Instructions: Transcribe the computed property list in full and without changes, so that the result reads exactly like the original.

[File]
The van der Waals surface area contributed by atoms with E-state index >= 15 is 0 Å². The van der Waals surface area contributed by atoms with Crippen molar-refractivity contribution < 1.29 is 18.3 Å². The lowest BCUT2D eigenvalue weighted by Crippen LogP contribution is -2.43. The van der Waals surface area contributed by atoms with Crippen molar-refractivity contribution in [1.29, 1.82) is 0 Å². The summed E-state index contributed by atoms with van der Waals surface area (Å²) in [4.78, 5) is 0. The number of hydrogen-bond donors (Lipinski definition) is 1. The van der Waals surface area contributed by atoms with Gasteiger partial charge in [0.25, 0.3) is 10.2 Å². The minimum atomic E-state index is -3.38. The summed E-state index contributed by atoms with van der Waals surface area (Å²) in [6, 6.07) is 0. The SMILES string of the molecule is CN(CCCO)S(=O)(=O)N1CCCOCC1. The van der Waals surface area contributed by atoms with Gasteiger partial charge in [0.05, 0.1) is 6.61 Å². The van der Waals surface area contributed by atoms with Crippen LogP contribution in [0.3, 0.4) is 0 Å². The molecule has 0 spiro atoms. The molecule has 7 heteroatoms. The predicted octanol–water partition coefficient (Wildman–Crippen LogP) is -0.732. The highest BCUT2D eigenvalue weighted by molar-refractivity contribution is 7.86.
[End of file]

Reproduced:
The van der Waals surface area contributed by atoms with E-state index >= 15 is 0 Å². The van der Waals surface area contributed by atoms with Crippen molar-refractivity contribution < 1.29 is 18.3 Å². The lowest BCUT2D eigenvalue weighted by Crippen LogP contribution is -2.43. The van der Waals surface area contributed by atoms with Crippen molar-refractivity contribution in [1.29, 1.82) is 0 Å². The summed E-state index contributed by atoms with van der Waals surface area (Å²) in [4.78, 5) is 0. The number of hydrogen-bond donors (Lipinski definition) is 1. The van der Waals surface area contributed by atoms with Gasteiger partial charge in [0.25, 0.3) is 10.2 Å². The minimum atomic E-state index is -3.38. The summed E-state index contributed by atoms with van der Waals surface area (Å²) in [6, 6.07) is 0. The SMILES string of the molecule is CN(CCCO)S(=O)(=O)N1CCCOCC1. The van der Waals surface area contributed by atoms with Gasteiger partial charge in [0.05, 0.1) is 6.61 Å². The van der Waals surface area contributed by atoms with Crippen LogP contribution in [0.3, 0.4) is 0 Å². The molecule has 0 spiro atoms. The molecule has 7 heteroatoms. The predicted octanol–water partition coefficient (Wildman–Crippen LogP) is -0.732. The highest BCUT2D eigenvalue weighted by molar-refractivity contribution is 7.86.